The case for global environmental law

We may think more readily of crimes against humanity — this is the call to prosecute crimes against the planet

By: /
21 October, 2015
Deforestation is seen in a village in Carhuaz in the Andean region of Ancash, November 28, 2014.REUTERS/ Mariana Bazo
Rupert Medd
By: Rupert Medd
Scholar and environmental expert

On September 1, 2014, indigenous eco-activist Edwin Chota, along with three others from his community, were murdered in Amazonian border regions in their attempts to halt illegal logging and the extraction of natural resources and forest wildlife. It was an echo of the high profile case of Chico Mendes, the rubber-tapper trade-union leader and environmentalist murdered in Acre, Amazonia, Brazil, in 1988.

Such brutality against those whose determination to protect the world’s ecosystems effects us all. They highlight and strengthen our cause for global environmental change and a legal system that must respond to, as well as represent, the world’s ecological crisis.

They also remind us of the continued call from the United Nations and the world’s premier Earth science institutions for humanity to take up its new role of “global stewardship” of the natural world. If such a role were formalized, it would support all those who have the courage, and have given their lives, to work together and to speak with one voice against environmental lawlessness. It would also allow for better prosecution of individuals, companies, or states who commit crimes against our planet. 

The case of the Brazilian Ezequiel Antônio Castanha, represents one such example when, earlier this year, he was exposed as having been responsible for “one of the biggest land clearance syndicates ever uncovered” and dubbed “Brazil’s King of Deforestation.” Castanha’s business investments included a supermarket, hotel and cars. They were reported  to be fronts for his violent and destructive operations within the Amazonian Forests that border the federal highway BR-163 in the northern state of Pará.  

Brazil’s environment ministry, IBAMA, stated that Castanha and his handful of cohorts were responsible for about 10 percent of the total deforestation in the Brazilian Amazon in 2013 alone, and for half of all deforestation in the BR-163 region, which is equal to 20 percent of the total in Brazil. Although it was reported globally that Brazil’s deforestation rates had declined since 2004, it was  revealed earlier this year through the efforts of undercover reporting, and with the use of satellite imaging, that this is not true and high rates of deforestation persist.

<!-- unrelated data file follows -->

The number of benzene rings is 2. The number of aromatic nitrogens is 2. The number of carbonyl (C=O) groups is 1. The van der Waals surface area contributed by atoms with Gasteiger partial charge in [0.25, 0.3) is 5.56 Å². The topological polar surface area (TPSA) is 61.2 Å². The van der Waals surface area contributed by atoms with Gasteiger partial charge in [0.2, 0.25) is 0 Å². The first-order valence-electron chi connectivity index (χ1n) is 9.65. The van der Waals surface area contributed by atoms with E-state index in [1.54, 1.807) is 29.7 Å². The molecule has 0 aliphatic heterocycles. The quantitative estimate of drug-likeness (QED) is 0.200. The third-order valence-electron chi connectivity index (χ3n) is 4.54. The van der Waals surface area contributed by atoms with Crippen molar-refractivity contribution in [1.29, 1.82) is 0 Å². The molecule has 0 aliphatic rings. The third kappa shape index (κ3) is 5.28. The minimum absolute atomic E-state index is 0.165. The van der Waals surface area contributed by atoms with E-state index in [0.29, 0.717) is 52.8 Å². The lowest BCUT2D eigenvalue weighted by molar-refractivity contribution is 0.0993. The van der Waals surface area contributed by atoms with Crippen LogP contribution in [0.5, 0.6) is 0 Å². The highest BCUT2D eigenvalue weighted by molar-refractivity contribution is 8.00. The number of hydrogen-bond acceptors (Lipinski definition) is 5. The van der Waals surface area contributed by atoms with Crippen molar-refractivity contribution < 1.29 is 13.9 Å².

And here lies my purpose: Castanha’s case should no longer be considered under the jurisdiction of Brazil, but the global community, and by using a legal framework of environmental justice with a view toward securing “all future life on Earth” — for every human and every intricate aspect of the biosphere. 

Interviewees who spoke to The Guardian’s Jonathan Watts confirmed that Castanha has ignored £10.2 million of fines and that these “perpetrators have continued their activities with impunity.” His crimes against nature were so extreme, waged on such massive scales, that, it could be argued, they have put all life on Earth in peril. With the advanced and empirical evidence in the 21st century that is showing us the crippled condition of our planet, Castanha’s case should pave the way for new laws that make environmental criminals answerable to the global community. His fate ought to be determined by a legal system that is both informed and respectful of nature’s rights whilst being backed by the highly innovative research of the Earth Sciences, particularly that of the “Planetary Boundaries” school of thought. 

Adopting the ‘Planetary Boundaries’ framework